As France’s polls closed in the first round of presidential voting on Sunday, Marine Le Pen and Emmanuel Macron were projected by multiple news agencies to advance to a May 7 runoff.
The projections, based on vote totals in certain constituencies that were then extrapolated nationwide, were reported by The Associated Press, Reuters and AFP.
With 19.1 percent of the official vote counted, the Interior Ministry said Sunday night that Le Pen was leading with 25 percent followed by Macron with 21.3 percent. The early vote count includes primarily rural constituencies that lean to the right, while urban areas that lean left are counted later.
The likely Le Pen-Macron matchup was announced almost immediately after polls closed at 8 p.m. local time. But even before the first results were announced, Le Pen’s fans were so sure of her victory they began singing “La Marseillaise” at one of her headquarters.
The May 7 runoff now places the controversial, right-wing nationalist Le Pen against the centrist, Pro-European Union Macron. Le Pen’s entry into the second round of voting was being watched closely around the globe and is seen as another victory for a populist movement that has recently claimed wins in Britain’s so-called “Brexit” referendum and the election of President Trump in the United States.
Multiple politicians immediately endorsed Macron in the second round of voting, including embattled conservative candidate Francois Fillon, who conceded shortly after polls closed. Prime Minister Bernard Cazeneuve also called for the country to mobilize around Macron and beat Le Pen.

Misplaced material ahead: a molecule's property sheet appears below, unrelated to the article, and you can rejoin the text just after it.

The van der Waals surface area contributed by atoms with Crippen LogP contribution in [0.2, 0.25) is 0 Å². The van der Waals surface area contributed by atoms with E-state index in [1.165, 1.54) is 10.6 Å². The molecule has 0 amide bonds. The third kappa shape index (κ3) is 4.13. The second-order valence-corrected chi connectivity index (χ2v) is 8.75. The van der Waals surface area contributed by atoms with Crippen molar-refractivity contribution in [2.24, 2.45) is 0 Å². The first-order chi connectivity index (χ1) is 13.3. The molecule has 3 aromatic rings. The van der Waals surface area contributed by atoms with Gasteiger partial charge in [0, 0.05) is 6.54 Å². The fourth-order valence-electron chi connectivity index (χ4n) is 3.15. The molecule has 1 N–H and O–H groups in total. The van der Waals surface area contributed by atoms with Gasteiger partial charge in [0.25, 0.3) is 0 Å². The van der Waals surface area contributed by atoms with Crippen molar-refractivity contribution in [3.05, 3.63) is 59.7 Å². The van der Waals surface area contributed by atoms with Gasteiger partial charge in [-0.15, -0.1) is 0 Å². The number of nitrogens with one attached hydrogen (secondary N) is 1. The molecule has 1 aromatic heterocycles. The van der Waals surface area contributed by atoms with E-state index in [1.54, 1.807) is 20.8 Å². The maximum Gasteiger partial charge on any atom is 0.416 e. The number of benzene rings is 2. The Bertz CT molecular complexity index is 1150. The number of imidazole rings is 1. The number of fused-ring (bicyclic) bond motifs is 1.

Security around the more than 60,000 polling stations was tightened up in wake of the deadly shooting on the Champs-Elysses on Thursday, which left one police officer and a gunman dead. The government mobilized more than 50,000 police and gendarmes to protect the polling places and an additional 7,000 soldiers were on patrol.
It is the first time in recent memory that a presidential election, in which 47 million people are eligible to vote, taking place during a state of emergency, which was put in place after the Paris attacks of November 2015.
France’s Interior Ministry said voter turnout by late afternoon was 69.4 percent — slightly lower than in 2012, when turnout was high. There was a marked surge in turnout in the Paris region.
France’s 10 percent unemployment, its lackluster economy and security issues topped concerns for the 47 million eligible voters.